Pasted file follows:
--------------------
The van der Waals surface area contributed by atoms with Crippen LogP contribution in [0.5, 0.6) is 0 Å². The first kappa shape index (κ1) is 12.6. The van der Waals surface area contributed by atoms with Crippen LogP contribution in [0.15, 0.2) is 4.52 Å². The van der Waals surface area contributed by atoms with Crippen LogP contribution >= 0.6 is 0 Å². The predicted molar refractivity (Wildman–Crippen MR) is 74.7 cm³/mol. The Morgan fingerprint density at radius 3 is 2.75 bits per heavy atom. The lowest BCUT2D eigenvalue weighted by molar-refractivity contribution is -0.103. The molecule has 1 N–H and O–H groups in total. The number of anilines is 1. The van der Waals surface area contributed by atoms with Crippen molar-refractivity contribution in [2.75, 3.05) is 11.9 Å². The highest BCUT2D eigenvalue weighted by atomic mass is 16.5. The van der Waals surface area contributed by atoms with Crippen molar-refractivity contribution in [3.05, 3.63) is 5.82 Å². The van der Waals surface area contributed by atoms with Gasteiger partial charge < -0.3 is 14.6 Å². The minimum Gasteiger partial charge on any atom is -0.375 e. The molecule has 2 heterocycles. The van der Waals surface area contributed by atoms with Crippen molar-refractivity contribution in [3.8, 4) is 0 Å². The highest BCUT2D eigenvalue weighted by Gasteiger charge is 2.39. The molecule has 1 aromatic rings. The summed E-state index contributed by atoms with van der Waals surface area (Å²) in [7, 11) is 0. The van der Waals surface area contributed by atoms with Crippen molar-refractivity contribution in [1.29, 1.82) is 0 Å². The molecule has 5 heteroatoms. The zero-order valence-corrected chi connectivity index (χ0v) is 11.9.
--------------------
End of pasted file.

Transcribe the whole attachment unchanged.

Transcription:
The van der Waals surface area contributed by atoms with Crippen LogP contribution in [0.5, 0.6) is 0 Å². The first kappa shape index (κ1) is 12.6. The van der Waals surface area contributed by atoms with Crippen LogP contribution in [0.15, 0.2) is 4.52 Å². The van der Waals surface area contributed by atoms with Crippen LogP contribution >= 0.6 is 0 Å². The predicted molar refractivity (Wildman–Crippen MR) is 74.7 cm³/mol. The Morgan fingerprint density at radius 3 is 2.75 bits per heavy atom. The lowest BCUT2D eigenvalue weighted by molar-refractivity contribution is -0.103. The molecule has 1 N–H and O–H groups in total. The number of anilines is 1. The van der Waals surface area contributed by atoms with Crippen molar-refractivity contribution in [2.75, 3.05) is 11.9 Å². The highest BCUT2D eigenvalue weighted by atomic mass is 16.5. The van der Waals surface area contributed by atoms with Crippen molar-refractivity contribution in [3.05, 3.63) is 5.82 Å². The van der Waals surface area contributed by atoms with Gasteiger partial charge < -0.3 is 14.6 Å². The minimum Gasteiger partial charge on any atom is -0.375 e. The molecule has 2 heterocycles. The van der Waals surface area contributed by atoms with Crippen molar-refractivity contribution in [3.8, 4) is 0 Å². The highest BCUT2D eigenvalue weighted by Gasteiger charge is 2.39. The molecule has 1 aromatic rings. The summed E-state index contributed by atoms with van der Waals surface area (Å²) in [7, 11) is 0. The van der Waals surface area contributed by atoms with Crippen molar-refractivity contribution in [1.29, 1.82) is 0 Å². The molecule has 5 heteroatoms. The zero-order valence-corrected chi connectivity index (χ0v) is 11.9.